“Brother X urged me to join the Taliban Air Force that needed skilled men. He kept on giving me [invitation to Islam] and kept on calling me to the path of Allah and His Prophet. Then I and Brother X left the [PAF] squadron. Brother X had some terms with Maulana Masood Azhar, so he took me to the Jaish-e-Muhammad office and then to the Mansehra training camp. He introduced me to them and then went back to his duty in Peshawar. I stayed in their camp for 23 days waiting to go along with some other brothers to Afghanistan; meanwhile, I was interviewed by many commanders; finally, they said that they had made my [delegation] back to my [PAF] Air Force squadron. They told me that I should work there and give the [invitation] of jihad.”

Maulana Masood Azhar is a wanted terrorist about whom Pakistan’s official position is that he is probably not in Pakistan. He belongs to the deniable list of internationally wanted people that once included bin Laden and now includes Mullah Omar. Blogging for the Washington-based think tank Brookings Institution, Bruce Riedel wrote on July 3: “Mullah Omar, who most believe lives under ISI protection in Quetta … He has not been seen in public in years. On rare occasions, a message is issued in his name but he never appears in front of his followers. For all the world knows, the self-styled Commander of the Faithful may be dead, mad or incapacitated.”

Karachi is supposed to be under siege from a number of Taliban terrorist groups, all of them affiliated with Al Qaeda. If the Mansehra camp belongs to Jaish it establishes a link, first between Jaish and Al Qaeda, and then between the operators of jihad within the deep state and Al Qaeda under “Sheikh Osama.” Late last year, a target-killer caught in Karachi revealed that he was working for the Taliban on a monthly salary of Rs. 15,000 and had trained at the Mansehra camp 10 months earlier. Sitting atop a loose terrorist hierarchy in Pakistan, Al Qaeda is ceremonially accepted as patron mainly because of its ability to fund camps. In the good old days of America-backed Afghan jihad against the Soviet Union, Pakistan’s ISI commandos, like Colonel Imam, were training fighters in camps financed by Al Qaeda.

If the Abbottabad Commission report has ignored Mansehra, foreign journalists have not. Right after the killing of bin Laden, the Associated Press news agency filed the following story on May 23, 2011, from Ughi in district Mansehra: “Three men who identified themselves as mujahideen told the AP that the training complex is one of at least three in the region that between them house hundreds of recruits. The mission, the three say, is aimed at taking recruits to Kashmir to fight Pakistan’s archenemy, India. But Kashmiri veterans have been known to join forces with Al Qaeda and other terror groups, including those fighting the U.S. and its allies in Afghanistan and elsewhere.” The last sentence of the report is typical: “When contacted by the AP last week, the Army denied there are any training camps or any facilities hidden away in the Mansehra area. ‘The allegations are baseless,’ said spokesman Maj. Gen. Athar Abbas.”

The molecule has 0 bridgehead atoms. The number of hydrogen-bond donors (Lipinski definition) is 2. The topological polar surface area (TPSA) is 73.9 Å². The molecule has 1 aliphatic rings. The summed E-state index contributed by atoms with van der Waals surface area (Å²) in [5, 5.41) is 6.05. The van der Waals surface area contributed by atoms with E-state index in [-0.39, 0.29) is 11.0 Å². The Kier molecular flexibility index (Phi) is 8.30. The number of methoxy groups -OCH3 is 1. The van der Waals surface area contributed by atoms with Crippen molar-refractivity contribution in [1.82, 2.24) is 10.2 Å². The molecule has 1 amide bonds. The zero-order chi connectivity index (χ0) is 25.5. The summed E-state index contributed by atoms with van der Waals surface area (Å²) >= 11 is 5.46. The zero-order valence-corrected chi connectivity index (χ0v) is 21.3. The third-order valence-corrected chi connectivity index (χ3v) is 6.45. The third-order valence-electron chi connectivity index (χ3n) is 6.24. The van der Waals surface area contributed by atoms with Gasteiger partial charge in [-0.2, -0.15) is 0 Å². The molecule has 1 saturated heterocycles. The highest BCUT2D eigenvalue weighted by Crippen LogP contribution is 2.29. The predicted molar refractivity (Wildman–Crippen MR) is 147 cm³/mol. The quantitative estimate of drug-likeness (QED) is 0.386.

Why did bin Laden opt for Abbottabad, which is home to the prestigious Pakistan Military Academy training newly recruited officers and therefore unsafe for him? The reason perhaps was that he had to be closer to the training camp run by a Punjab-based terrorist group he was fond of; and he could be sure that another terrorist group similarly intimate with him dominated Abbottabad and its environs. The two groups, one run by Maulana Masood Azhar and the other run by Maulana Fazlur Rehman Khaleel, were once united under the name, Harkatul Mujahideen. Warriors belonging to these groups had accompanied bin Laden to Sudan when he fled the onset of civil war among the Pakistan-backed Afghan mujahideen after the Soviet withdrawal from Afghanistan.

On June 22, 2011, The New York Times reported: “Harkat has especially deep roots in the area around Abbottabad, and the network provided by the group would have enhanced bin Laden’s ability to live and function in Pakistan, analysts familiar with the group said. Its leaders have strong ties with both Al Qaeda and Pakistani intelligence, and they can roam widely because they are Pakistanis, something the foreigners who make up Al Qaeda’s ranks can’t do. Even today, the group’s leader, Maulana Fazlur Rehman Khaleel, long one of bin Laden’s closest Pakistani associates, lives unbothered by Pakistani authorities on the outskirts of Islamabad.”

Khaleel reportedly also handled bin Laden’s correspondence. It is difficult to imagine him acting as the arch-terrorist’s post office while presumably living under close intelligence surveillance. The Americans also traced cellphone calls made by Harkat operatives in Abbottabad to ISI officers. But what about the other favorite of bin Laden, the “whereabouts-unknown” Maulana Masood Azhar?

Rise Jaish

Jaish-e-Muhammad was created by Maulana Masood Azhar after falling out with Khaleel in 2001. The split was formalized by Mufti Shamzai of Banuri seminary who had facilitated the first meeting between Mullah Omar and bin Laden in Karachi in the early years of the Afghan jihad. This was the same Shamzai who, while accompanying a post-9/11 delegation led by then ISI chief Lt. Gen. Mahmud Ahmed, ended up persuading Mullah Omar to go on fighting the Americans instead of causing Al Qaeda to leave Afghanistan. (An Afghan witness has avowed that it was the general who so hated the Americans—like other ISI chiefs from Hamid Gul to Shuja Pasha—that he advised Mullah Omar to take on the Americans.)